Although his career numbers are shockingly close to Schwarber’s overall, he actually showed more sustained, higher-level success in each of his last two *full* seasons:
2018: .248/.321/.522 (126 wRC+); 9.0 BB%, 19.2 K%
2019: .249/.339/.538 (127 wRC+); 9.7 BB%, 21.6 K%
Thoughhhhh he is pretty much unplayable against lefties (59 career wRC+), so you’re looking at some numbers that have been much more platoon-protected than Schwarber’s.
But still, Pederson is only 28-years-old and is entering free agency for the first time, at a time when the universal DH looks like it’s here to stay. The Dodgers decided not to extend him a qualifying offer, and his cost will be quite low no matter what, but the LA Times does admit that the Dodgers could use his skillset next season and beyond.
Besides LA, the Cardinals, Giants, and Indians are all listed as possible destinations. We’ll want to watch his rumors/next move closely, because it can tell us a lot about how the market probably sees Kyle Schwarber.
Gary Sanchez Trade Bits
On Thursday, there was not one, but TWO articles at the New York Post (from a total of three different writers (Dan Martin, Ken Davidoff, and Joel Sherman)) discussing the Yankees willingness to trade catcher Gary Sanchez. Needless to say, somebody wanted this out there.
Davidoff is particularly vociferous in his remarks, stating that “as the Yankees deliberately make their way through this confusing Hot Stove season, one truth should guide them: They can’t bring back Sanchez, their two-time All Star and one-time king Baby Bomber. They must move forward without him.”
And he even points to a recent rumor that the Yankees have already reached out to Yadier Molina as a potential replacement behind the dish, while James McCann remains an option, as well (though all of this, it seems, depends on their ability to re-sign DJ LeMahieu).
Some slightly conflicting reports quickly followed. According to the first Post article, two sources said that the Yankees will “at minimum listen to offers on Sanchez.” According to the second Post article, which came just a few hours later, two officials from other teams said that the Yankees were NOT pushing a Sanchez trade. My read? They’ll try to trade him.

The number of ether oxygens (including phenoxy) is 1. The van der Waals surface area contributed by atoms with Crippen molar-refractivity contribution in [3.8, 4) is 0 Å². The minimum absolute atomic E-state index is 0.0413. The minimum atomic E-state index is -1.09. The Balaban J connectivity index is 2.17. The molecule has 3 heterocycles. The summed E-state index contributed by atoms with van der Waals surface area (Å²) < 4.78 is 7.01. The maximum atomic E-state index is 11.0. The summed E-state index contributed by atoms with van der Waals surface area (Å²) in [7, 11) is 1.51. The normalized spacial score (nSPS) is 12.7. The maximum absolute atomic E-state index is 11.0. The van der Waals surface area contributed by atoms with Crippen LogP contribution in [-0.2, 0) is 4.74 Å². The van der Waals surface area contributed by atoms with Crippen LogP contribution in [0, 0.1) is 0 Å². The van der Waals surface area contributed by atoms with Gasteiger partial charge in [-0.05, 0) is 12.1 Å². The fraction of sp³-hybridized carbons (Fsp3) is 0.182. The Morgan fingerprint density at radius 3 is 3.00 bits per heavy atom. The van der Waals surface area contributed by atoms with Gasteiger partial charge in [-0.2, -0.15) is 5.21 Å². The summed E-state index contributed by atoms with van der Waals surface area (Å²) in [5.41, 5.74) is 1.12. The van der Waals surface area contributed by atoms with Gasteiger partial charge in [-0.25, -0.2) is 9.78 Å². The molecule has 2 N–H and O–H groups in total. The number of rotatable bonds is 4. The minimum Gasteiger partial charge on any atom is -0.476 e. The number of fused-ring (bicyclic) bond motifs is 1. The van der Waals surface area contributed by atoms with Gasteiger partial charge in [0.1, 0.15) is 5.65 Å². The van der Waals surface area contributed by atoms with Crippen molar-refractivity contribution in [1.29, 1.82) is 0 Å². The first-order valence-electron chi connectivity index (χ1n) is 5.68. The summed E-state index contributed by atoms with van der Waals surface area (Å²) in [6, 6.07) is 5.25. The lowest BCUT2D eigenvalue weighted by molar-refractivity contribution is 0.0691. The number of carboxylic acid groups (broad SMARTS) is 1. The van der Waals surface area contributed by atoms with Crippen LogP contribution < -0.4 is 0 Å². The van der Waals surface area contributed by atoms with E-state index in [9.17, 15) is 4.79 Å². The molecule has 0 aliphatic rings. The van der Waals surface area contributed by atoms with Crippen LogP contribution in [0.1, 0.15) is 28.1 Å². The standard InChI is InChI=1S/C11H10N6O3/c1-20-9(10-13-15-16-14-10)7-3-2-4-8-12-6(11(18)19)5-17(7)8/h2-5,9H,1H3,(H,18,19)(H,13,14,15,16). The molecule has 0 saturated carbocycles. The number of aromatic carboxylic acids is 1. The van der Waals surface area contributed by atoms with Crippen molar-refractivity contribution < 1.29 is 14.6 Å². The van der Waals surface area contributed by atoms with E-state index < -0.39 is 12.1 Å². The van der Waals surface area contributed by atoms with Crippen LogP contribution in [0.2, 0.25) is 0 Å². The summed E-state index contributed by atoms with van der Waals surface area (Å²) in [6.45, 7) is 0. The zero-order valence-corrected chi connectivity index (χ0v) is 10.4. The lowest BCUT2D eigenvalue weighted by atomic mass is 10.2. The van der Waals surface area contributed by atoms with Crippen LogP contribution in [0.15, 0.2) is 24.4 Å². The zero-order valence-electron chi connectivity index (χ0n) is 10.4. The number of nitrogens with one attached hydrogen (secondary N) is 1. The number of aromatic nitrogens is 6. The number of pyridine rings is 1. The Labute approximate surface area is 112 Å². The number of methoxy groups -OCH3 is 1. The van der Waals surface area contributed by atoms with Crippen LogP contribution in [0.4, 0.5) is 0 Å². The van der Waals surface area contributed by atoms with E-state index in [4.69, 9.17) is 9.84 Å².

One wrinkle to all this? I’m sure the Yankees are waiting to hear back on the universal DH, because if it’s in effect next season, you may just open up 15 new potential trade partners for Sanchez and the $5.0-$6.5M he’ll be due in arbitration next season.
As for performance, the short version is that he still has the power, the strikeouts have exploded, he’s lightyears away from the guy he was for a brief, highly-publicized stretch in 2016 (170 wRC+), and the questions about defensive ability persist:
To the extent the Cubs listen to offers on Willson Contreras, I’m really not sure Sanchez’s availability would impact things TOO much. They are likely regarded as being in very different tiers at the moment.
Nationals Needs, Abilities, Vacancies, More
• Although it was largely speculative, Brittany Ghiroli figures the Nationals will be in the “middle of the pack,” when it comes to spending this season, with the majority of their available funds heading toward a bat at the corner infield or outfield, which just feels important to note, given the Cubs potential trade candidates (should they go that route).
• Speaking of the corner infield, Ghiroli was asked about the trade value of (former top) third base prospect Carter Kieboom, who’s value still exists, but has “certainly gone down” after a disappointing debut. We’ve used Kieboom as a sort of unofficial proxy for the type of post-hype prospect the Cubs could center certain trades around this offseason, but we can leave that part here. Funny enough, Ghiroli suggests that Starlin Castro could push Kieboom out of the picture at third – or at least give him some legitimate competition.
• And lastly, the Nationals are also looking for starters, and although a long list of names are mentioned, Jake Odorizzi gets the special mention, because of his connection with former Cubs pitching coach and new Nationals pitching coach Jim Hickey.
Minor Cardinals Signing
With the negotiations on Yadi Molina getting fairly public – his camp sure seems to want the Cardinals to know he has a lot of interest – the Cardinals made sure to announce a minor league catcher signing (retweeted by their main account, and getting attention at MLBTR … ):
We have signed minor league switch-hitting C Tyler Heineman to a minor league deal with an invite to major league camp. pic.twitter.com/8VipFxUSow
— Cardinals Player Development (@CardsPlayerDev) November 14, 2020
Regardless of what the publicity dynamics are here, the Cardinals do need to bring in some additional catching options if Molina walks. And to their credit, Heineman does have a track record of success in the upper minors, at least. Probably a pretty good depth catching option, even if Molina comes back.
Brett Taylor contributed to this post.